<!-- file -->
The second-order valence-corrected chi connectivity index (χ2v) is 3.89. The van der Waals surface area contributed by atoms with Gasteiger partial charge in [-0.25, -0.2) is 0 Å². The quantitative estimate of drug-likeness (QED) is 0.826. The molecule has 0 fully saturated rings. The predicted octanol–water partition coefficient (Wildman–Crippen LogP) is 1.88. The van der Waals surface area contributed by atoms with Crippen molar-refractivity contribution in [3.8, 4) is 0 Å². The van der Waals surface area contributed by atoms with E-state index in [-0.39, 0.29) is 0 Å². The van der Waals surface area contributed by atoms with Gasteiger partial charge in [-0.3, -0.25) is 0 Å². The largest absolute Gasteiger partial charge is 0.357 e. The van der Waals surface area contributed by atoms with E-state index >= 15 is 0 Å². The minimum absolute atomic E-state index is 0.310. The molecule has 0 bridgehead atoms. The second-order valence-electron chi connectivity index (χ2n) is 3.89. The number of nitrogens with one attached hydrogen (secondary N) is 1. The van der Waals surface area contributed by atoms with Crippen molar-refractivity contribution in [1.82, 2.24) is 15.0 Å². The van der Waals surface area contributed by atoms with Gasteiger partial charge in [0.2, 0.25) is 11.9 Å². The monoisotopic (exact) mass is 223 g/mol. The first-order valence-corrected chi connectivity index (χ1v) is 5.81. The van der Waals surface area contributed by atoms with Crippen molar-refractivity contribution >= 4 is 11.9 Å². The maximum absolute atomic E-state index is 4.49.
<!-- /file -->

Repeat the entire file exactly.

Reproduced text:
The second-order valence-corrected chi connectivity index (χ2v) is 3.89. The van der Waals surface area contributed by atoms with Gasteiger partial charge in [-0.25, -0.2) is 0 Å². The quantitative estimate of drug-likeness (QED) is 0.826. The molecule has 0 fully saturated rings. The predicted octanol–water partition coefficient (Wildman–Crippen LogP) is 1.88. The van der Waals surface area contributed by atoms with Crippen molar-refractivity contribution in [3.8, 4) is 0 Å². The van der Waals surface area contributed by atoms with E-state index in [-0.39, 0.29) is 0 Å². The van der Waals surface area contributed by atoms with Gasteiger partial charge in [-0.3, -0.25) is 0 Å². The largest absolute Gasteiger partial charge is 0.357 e. The van der Waals surface area contributed by atoms with E-state index >= 15 is 0 Å². The minimum absolute atomic E-state index is 0.310. The molecule has 0 bridgehead atoms. The second-order valence-electron chi connectivity index (χ2n) is 3.89. The number of nitrogens with one attached hydrogen (secondary N) is 1. The van der Waals surface area contributed by atoms with Crippen molar-refractivity contribution in [1.82, 2.24) is 15.0 Å². The van der Waals surface area contributed by atoms with Gasteiger partial charge in [0.2, 0.25) is 11.9 Å². The monoisotopic (exact) mass is 223 g/mol. The first-order valence-corrected chi connectivity index (χ1v) is 5.81. The van der Waals surface area contributed by atoms with Crippen molar-refractivity contribution >= 4 is 11.9 Å². The maximum absolute atomic E-state index is 4.49.